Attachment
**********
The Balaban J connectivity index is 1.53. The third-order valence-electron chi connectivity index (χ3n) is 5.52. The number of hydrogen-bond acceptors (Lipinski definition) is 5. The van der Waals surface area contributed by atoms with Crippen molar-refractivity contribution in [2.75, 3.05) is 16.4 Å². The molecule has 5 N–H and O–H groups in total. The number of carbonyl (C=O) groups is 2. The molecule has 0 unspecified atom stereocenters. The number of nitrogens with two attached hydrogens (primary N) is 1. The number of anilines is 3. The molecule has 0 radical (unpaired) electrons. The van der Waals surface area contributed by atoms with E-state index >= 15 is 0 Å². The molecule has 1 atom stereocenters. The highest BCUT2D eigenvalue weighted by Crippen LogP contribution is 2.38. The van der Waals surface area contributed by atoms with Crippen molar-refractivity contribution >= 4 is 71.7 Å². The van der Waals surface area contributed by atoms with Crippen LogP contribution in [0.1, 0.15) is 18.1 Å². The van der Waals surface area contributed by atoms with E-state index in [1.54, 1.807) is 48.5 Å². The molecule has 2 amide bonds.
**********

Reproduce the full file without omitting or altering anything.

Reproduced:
The Balaban J connectivity index is 1.53. The third-order valence-electron chi connectivity index (χ3n) is 5.52. The number of hydrogen-bond acceptors (Lipinski definition) is 5. The van der Waals surface area contributed by atoms with Crippen molar-refractivity contribution in [2.75, 3.05) is 16.4 Å². The molecule has 5 N–H and O–H groups in total. The number of carbonyl (C=O) groups is 2. The molecule has 0 unspecified atom stereocenters. The number of nitrogens with two attached hydrogens (primary N) is 1. The number of anilines is 3. The molecule has 0 radical (unpaired) electrons. The van der Waals surface area contributed by atoms with E-state index >= 15 is 0 Å². The molecule has 1 atom stereocenters. The highest BCUT2D eigenvalue weighted by Crippen LogP contribution is 2.38. The van der Waals surface area contributed by atoms with Crippen molar-refractivity contribution >= 4 is 71.7 Å². The van der Waals surface area contributed by atoms with Crippen LogP contribution in [0.1, 0.15) is 18.1 Å². The van der Waals surface area contributed by atoms with E-state index in [1.54, 1.807) is 48.5 Å². The molecule has 2 amide bonds.